From the Editor

In this issue, we present one of Barney Glaser’s classic papers, The Local-Cosmopolitan Scientist, originally published in 1963. In this paper, we see how he used secondary analysis of survey data to conceptualize and propose a theory of local and cosmopolitan as a dual orientation rather than the perspective of the time which presented them as dichotomous. In his concise explanation of his methodological approach, we see the early emergence of classic grounded theory methodology and its power to use any data. Here he has worked quantitative data to generate concepts, sorting and organizing his ideas into a concise theoretical explanation that proposed new insights into previously accepted ideas. Glaser’s early papers should serve as food for thought for those who continue to advocate that grounded theory is a qualitative method rooted in symbolic interactionism. As the book reviews and commentaries in this issue suggest, however, the methodological muddle of approaches that now seek to occupy the grounded theory landscape suggest otherwise.

Ekins (this issue) offers us a theory under development using a “grounded theory approach” in a discipline that is not well known for grounded theories. He writes beautifully and honestly, offering some interesting emergent concepts but as both Thulesius and Martin suggest in their commentaries on his paper, falls short of a full grounded theory. Their suggestions as to how he might proceed and possibly rescue his theory are valuable advice for many who find themselves conflicted in how to reconcile the myriad ‘versions’ labelled grounded theory and the advice of experienced qualitative researchers who espouse grounded theory from outside the classic methodology.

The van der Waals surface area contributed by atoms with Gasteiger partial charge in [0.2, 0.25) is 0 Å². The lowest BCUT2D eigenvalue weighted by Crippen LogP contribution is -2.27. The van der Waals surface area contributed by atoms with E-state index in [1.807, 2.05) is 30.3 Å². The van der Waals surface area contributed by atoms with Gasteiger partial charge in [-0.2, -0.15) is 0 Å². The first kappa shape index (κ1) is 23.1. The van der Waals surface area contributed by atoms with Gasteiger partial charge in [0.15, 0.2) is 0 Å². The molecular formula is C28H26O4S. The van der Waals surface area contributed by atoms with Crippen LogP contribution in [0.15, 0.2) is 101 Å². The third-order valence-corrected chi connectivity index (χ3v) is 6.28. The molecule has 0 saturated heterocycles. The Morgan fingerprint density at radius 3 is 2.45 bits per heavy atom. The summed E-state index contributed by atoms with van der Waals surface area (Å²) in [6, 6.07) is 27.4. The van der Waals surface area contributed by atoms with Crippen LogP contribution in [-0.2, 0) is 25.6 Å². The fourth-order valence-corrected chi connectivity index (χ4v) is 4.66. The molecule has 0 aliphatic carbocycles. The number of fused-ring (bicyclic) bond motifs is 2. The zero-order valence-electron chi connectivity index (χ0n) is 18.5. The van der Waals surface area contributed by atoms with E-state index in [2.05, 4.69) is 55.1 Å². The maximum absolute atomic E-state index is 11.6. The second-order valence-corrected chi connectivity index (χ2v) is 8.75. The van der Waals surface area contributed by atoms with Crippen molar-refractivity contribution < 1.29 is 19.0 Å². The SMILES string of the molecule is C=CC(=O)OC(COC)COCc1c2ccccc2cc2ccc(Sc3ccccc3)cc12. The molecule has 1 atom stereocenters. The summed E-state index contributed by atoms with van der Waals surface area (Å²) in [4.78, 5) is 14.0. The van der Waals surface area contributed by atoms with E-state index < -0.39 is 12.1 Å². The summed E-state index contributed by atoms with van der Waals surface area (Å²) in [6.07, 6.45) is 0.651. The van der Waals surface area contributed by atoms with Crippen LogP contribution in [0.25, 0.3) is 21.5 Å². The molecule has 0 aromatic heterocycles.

Rescuing the novice from methodological confusion appears to be the goal of two recent books on grounded theory methodology. From the perspective of the experienced classic grounded theorists who have reviewed the books for this issue, there is still some way to go in the rescue attempt. While Glaser has often commented that grounded theory is a simple methodology for developing conceptual theory, empirically grounded yet abstract of the descriptive detail of people, time and place, he has also been known to suggest that it is an elite methodology requiring maturity on the part of the researcher in the ability to stay open to emergence, to tolerate regression in the analytical phase and to resist the perhaps well-intended but fatal efforts of more experienced – but not classic grounded theory experienced – supervisors and collaborators. It takes confidence, creativity, tolerance and intention to stay the course when so many are bent on rescuing through “practical” and “accessible” guides that seek to simplify a cognitively elegant methodology.

Good advice from those who know and practice classic grounded theory can make all the difference in distinguishing classic grounded theory from the many remodelled versions and in clarifying novice confusion. Christensen’s methodological note on the literature review in classic grounded theory studies is a welcome response to the many questions on how to deal with the literature.

This issue is also my last as Editor of the Review. Beginning with my first issue in November 2004, I have had the privilege of seeing 21 issues come to life. This, of course, is only possible through the efforts of many individuals – authors, reviewers, and associate editors. To the many individuals who have been part of my learning journey in this role, I wish to offer my sincere thanks. I wish to offer a very special thanks to Barney Glaser for having the confidence in me to take on the role and for his continued support of the Review through Sociology Press.

I am delighted to announce that Astrid Gynnild will be guest editing the next issues. Astrid has served on the Peer Review Editorial Board since 2004, is an experienced classic grounded theorist and a frequent reviewer. Most recently, she has co-edited with Vivian Martin a new anthology of works on Barney Glaser and his legacy.

~ Judith Holton